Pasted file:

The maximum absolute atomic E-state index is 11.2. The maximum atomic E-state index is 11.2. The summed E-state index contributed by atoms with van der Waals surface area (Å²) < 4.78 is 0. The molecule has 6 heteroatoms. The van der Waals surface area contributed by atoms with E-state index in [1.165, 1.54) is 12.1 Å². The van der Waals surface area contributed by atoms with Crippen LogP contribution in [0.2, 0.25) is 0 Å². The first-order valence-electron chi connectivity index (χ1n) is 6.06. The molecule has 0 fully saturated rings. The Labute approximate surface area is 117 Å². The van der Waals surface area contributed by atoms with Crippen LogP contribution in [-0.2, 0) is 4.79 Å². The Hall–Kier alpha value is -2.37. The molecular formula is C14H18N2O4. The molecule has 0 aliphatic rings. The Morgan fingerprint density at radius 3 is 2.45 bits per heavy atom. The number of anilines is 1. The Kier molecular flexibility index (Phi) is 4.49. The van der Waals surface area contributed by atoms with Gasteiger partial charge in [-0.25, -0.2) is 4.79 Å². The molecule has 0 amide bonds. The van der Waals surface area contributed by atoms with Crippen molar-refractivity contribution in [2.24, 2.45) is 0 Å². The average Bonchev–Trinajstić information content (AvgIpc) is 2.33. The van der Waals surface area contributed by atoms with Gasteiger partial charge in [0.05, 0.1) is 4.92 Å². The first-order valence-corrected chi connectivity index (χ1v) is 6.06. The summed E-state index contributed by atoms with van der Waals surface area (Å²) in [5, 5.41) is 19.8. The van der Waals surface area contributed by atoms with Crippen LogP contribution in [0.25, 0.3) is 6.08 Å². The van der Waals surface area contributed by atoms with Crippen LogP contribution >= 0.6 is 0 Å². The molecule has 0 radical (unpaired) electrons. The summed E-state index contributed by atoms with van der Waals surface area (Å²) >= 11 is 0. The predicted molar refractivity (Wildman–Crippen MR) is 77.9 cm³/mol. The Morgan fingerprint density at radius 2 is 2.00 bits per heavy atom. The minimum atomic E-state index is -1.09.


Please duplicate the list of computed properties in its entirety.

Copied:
The maximum absolute atomic E-state index is 11.2. The maximum atomic E-state index is 11.2. The summed E-state index contributed by atoms with van der Waals surface area (Å²) < 4.78 is 0. The molecule has 6 heteroatoms. The van der Waals surface area contributed by atoms with E-state index in [1.165, 1.54) is 12.1 Å². The van der Waals surface area contributed by atoms with Crippen LogP contribution in [0.2, 0.25) is 0 Å². The first-order valence-electron chi connectivity index (χ1n) is 6.06. The molecule has 0 fully saturated rings. The Labute approximate surface area is 117 Å². The van der Waals surface area contributed by atoms with Crippen LogP contribution in [-0.2, 0) is 4.79 Å². The Hall–Kier alpha value is -2.37. The molecular formula is C14H18N2O4. The molecule has 0 aliphatic rings. The Morgan fingerprint density at radius 3 is 2.45 bits per heavy atom. The number of anilines is 1. The Kier molecular flexibility index (Phi) is 4.49. The van der Waals surface area contributed by atoms with Gasteiger partial charge in [-0.25, -0.2) is 4.79 Å². The molecule has 0 amide bonds. The van der Waals surface area contributed by atoms with Crippen molar-refractivity contribution in [2.24, 2.45) is 0 Å². The average Bonchev–Trinajstić information content (AvgIpc) is 2.33. The van der Waals surface area contributed by atoms with Gasteiger partial charge in [0.05, 0.1) is 4.92 Å². The first-order valence-corrected chi connectivity index (χ1v) is 6.06. The summed E-state index contributed by atoms with van der Waals surface area (Å²) in [5, 5.41) is 19.8. The van der Waals surface area contributed by atoms with Crippen LogP contribution in [0.25, 0.3) is 6.08 Å². The van der Waals surface area contributed by atoms with Crippen LogP contribution >= 0.6 is 0 Å². The molecule has 0 radical (unpaired) electrons. The summed E-state index contributed by atoms with van der Waals surface area (Å²) >= 11 is 0. The predicted molar refractivity (Wildman–Crippen MR) is 77.9 cm³/mol. The Morgan fingerprint density at radius 2 is 2.00 bits per heavy atom. The minimum atomic E-state index is -1.09.